Although financing the expanding health care costs associated with the management of serious and complex medical conditions remains a pressing concern, so too are issues addressing quality of care for the growing numbers of individuals with serious and complex medical conditions. Receipt of high-quality care is essential to sustain or restore the health and functioning of millions of Americans with serious and complex medical conditions. Quality of care has been defined as ''the degree to which health services for individuals and populations increase the likelihood of desired health outcomes and are consistent with current professional knowledge" (Institute of Medicine, 1990).
A number of initiatives including the Institute of Medicine's National Roundtable on Health Care Quality and the President's Advisory Commission on Consumer Protection and Quality in the Health Care Industry have focused on major sources of compromise in the quality of care delivered to patients (Institute of Medicine, 1999; President's Advisory Commission, 1998b). Although most Americans receive high-quality health care, a significant number experience substandard care regardless of the type of health care delivery system. Due to the potential for a higher level and frequency of involvement with the health care delivery system, persons with serious and complex conditions could be considered at particular risk for errors in the care delivery process.
Four major categories of errors contributing to substandard health care quality have been identified: (1) avoidable errors; (2) underutilization of services; (3) overuse of services; and (4) errors associated with wide variations in health care practices, including regional and small-area variations. Avoidable errors refer to injuries sustained by patients during the course of their care. Some patients die prematurely as a result of such injuries. Underutilization of health care services has also been cited as a major factor contributing to the delivery of poor-quality health care service that can lead to detrimental outcomes associated with functional status and quality of life and may also result in premature death.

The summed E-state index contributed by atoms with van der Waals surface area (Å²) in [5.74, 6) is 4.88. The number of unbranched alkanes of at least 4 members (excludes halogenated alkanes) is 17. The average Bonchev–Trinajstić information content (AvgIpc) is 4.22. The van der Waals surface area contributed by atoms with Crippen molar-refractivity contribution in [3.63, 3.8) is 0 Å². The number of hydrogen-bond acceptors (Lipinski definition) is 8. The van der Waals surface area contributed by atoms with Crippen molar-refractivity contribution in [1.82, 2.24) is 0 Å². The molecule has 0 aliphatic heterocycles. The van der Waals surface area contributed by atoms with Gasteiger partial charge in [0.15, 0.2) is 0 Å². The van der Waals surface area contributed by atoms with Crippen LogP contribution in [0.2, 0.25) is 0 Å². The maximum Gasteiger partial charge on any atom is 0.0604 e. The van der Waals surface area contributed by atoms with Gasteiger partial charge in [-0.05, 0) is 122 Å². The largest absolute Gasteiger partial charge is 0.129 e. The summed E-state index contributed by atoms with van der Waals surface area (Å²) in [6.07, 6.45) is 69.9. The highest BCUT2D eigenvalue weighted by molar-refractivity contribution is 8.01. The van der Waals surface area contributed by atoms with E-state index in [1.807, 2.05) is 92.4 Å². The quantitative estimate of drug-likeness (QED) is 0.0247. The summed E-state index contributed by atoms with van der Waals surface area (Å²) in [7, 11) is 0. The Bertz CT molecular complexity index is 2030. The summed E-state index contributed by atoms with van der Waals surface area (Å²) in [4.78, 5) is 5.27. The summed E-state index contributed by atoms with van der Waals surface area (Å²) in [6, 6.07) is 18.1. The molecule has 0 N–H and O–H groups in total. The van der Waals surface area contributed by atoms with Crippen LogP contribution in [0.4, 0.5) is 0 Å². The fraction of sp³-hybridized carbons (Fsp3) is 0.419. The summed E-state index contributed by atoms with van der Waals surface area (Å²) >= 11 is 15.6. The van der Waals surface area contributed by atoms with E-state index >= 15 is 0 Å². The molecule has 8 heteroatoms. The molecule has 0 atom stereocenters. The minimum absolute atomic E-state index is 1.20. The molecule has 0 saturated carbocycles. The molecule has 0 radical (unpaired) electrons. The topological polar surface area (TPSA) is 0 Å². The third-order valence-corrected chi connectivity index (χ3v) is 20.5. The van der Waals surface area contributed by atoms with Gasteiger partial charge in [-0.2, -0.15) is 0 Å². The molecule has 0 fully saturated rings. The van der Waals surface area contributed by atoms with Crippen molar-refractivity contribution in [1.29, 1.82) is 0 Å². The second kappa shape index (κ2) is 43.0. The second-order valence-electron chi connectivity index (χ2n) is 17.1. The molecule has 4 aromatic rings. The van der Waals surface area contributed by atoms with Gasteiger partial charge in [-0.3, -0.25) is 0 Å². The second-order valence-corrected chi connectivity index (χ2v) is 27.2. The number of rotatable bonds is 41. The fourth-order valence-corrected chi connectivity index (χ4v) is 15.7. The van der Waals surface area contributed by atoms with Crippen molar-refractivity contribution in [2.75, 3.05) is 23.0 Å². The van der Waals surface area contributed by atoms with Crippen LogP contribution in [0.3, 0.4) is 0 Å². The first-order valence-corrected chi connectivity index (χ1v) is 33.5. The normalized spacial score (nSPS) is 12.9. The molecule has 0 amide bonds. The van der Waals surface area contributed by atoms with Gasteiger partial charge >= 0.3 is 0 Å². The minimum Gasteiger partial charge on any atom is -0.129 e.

Underutilization occurs when patients fail to receive an intervention whose benefits outweigh its risks. Overuse of health care services can also undermine the quality of care. Specifically, overuse refers to the delivery of a health care intervention with a higher likelihood of risk than potential benefit to patients. Finally, errors associated with variations in health care practices have been noted for different patient populations, health care providers, and health care delivery systems.
A number of studies reveal that characteristics of patient populations are associated with variations in the quality of health care. For example, compromises in care have been noted for the elderly, women, members of racial or ethnic minority groups, and members of low socioeconomic or low educational attain-